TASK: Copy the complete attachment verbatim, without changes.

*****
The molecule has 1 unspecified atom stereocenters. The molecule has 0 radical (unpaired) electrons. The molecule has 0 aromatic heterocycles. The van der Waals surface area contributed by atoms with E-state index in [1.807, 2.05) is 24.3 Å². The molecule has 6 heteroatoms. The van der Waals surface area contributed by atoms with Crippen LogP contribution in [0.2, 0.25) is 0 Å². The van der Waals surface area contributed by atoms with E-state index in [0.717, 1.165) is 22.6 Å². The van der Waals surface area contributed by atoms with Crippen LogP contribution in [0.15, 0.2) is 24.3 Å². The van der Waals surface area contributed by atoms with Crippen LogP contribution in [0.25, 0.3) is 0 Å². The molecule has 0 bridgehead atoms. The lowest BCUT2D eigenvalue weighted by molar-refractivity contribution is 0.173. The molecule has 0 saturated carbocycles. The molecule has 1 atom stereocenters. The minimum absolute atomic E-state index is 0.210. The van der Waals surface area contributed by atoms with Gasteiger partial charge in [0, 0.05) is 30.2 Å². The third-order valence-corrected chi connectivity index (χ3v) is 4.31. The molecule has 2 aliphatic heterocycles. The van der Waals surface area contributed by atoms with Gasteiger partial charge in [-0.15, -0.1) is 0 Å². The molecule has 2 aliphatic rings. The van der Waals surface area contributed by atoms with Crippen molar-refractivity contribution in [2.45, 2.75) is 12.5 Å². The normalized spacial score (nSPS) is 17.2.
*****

The molecule has 1 unspecified atom stereocenters. The molecule has 0 radical (unpaired) electrons. The molecule has 0 aromatic heterocycles. The van der Waals surface area contributed by atoms with E-state index in [1.807, 2.05) is 24.3 Å². The molecule has 6 heteroatoms. The van der Waals surface area contributed by atoms with Crippen LogP contribution in [0.2, 0.25) is 0 Å². The van der Waals surface area contributed by atoms with E-state index in [0.717, 1.165) is 22.6 Å². The van der Waals surface area contributed by atoms with Crippen LogP contribution in [0.15, 0.2) is 24.3 Å². The van der Waals surface area contributed by atoms with Crippen LogP contribution in [0.25, 0.3) is 0 Å². The molecule has 0 bridgehead atoms. The lowest BCUT2D eigenvalue weighted by molar-refractivity contribution is 0.173. The molecule has 0 saturated carbocycles. The molecule has 1 atom stereocenters. The minimum absolute atomic E-state index is 0.210. The van der Waals surface area contributed by atoms with Gasteiger partial charge in [0, 0.05) is 30.2 Å². The third-order valence-corrected chi connectivity index (χ3v) is 4.31. The molecule has 2 aliphatic heterocycles. The van der Waals surface area contributed by atoms with Gasteiger partial charge in [-0.15, -0.1) is 0 Å². The molecule has 2 aliphatic rings. The van der Waals surface area contributed by atoms with Crippen molar-refractivity contribution in [2.45, 2.75) is 12.5 Å². The normalized spacial score (nSPS) is 17.2.